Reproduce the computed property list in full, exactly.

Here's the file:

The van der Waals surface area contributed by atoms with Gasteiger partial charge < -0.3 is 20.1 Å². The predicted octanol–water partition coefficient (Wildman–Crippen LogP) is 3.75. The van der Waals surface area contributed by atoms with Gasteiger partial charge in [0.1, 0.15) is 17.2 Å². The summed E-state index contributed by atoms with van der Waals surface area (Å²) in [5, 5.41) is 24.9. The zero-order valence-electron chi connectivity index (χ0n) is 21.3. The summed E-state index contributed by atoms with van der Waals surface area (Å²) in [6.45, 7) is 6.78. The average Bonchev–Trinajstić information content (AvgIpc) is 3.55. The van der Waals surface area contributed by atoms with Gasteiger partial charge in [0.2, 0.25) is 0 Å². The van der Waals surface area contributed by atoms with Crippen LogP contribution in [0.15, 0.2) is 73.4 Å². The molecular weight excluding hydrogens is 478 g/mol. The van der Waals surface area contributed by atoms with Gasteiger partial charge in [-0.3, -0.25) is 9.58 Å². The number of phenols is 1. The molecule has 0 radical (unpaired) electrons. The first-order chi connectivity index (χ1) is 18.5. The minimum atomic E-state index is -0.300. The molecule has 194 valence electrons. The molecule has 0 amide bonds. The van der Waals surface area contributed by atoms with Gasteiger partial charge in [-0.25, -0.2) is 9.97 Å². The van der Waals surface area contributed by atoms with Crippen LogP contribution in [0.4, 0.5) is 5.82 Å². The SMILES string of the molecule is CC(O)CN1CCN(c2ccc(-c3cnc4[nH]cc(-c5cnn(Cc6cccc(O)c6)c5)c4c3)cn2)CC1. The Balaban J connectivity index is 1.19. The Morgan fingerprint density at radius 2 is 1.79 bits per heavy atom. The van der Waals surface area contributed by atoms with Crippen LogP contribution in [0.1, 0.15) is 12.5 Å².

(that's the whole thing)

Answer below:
The van der Waals surface area contributed by atoms with Gasteiger partial charge < -0.3 is 20.1 Å². The predicted octanol–water partition coefficient (Wildman–Crippen LogP) is 3.75. The van der Waals surface area contributed by atoms with Gasteiger partial charge in [0.1, 0.15) is 17.2 Å². The summed E-state index contributed by atoms with van der Waals surface area (Å²) in [5, 5.41) is 24.9. The zero-order valence-electron chi connectivity index (χ0n) is 21.3. The summed E-state index contributed by atoms with van der Waals surface area (Å²) in [6.45, 7) is 6.78. The average Bonchev–Trinajstić information content (AvgIpc) is 3.55. The van der Waals surface area contributed by atoms with Gasteiger partial charge in [0.2, 0.25) is 0 Å². The van der Waals surface area contributed by atoms with Crippen LogP contribution in [0.15, 0.2) is 73.4 Å². The molecular weight excluding hydrogens is 478 g/mol. The van der Waals surface area contributed by atoms with Gasteiger partial charge in [-0.3, -0.25) is 9.58 Å². The number of phenols is 1. The molecule has 0 radical (unpaired) electrons. The first-order chi connectivity index (χ1) is 18.5. The minimum atomic E-state index is -0.300. The molecule has 194 valence electrons. The molecule has 0 amide bonds. The van der Waals surface area contributed by atoms with Gasteiger partial charge in [-0.25, -0.2) is 9.97 Å². The van der Waals surface area contributed by atoms with Crippen LogP contribution in [0.4, 0.5) is 5.82 Å². The SMILES string of the molecule is CC(O)CN1CCN(c2ccc(-c3cnc4[nH]cc(-c5cnn(Cc6cccc(O)c6)c5)c4c3)cn2)CC1. The Balaban J connectivity index is 1.19. The Morgan fingerprint density at radius 2 is 1.79 bits per heavy atom. The van der Waals surface area contributed by atoms with Crippen LogP contribution in [0.1, 0.15) is 12.5 Å².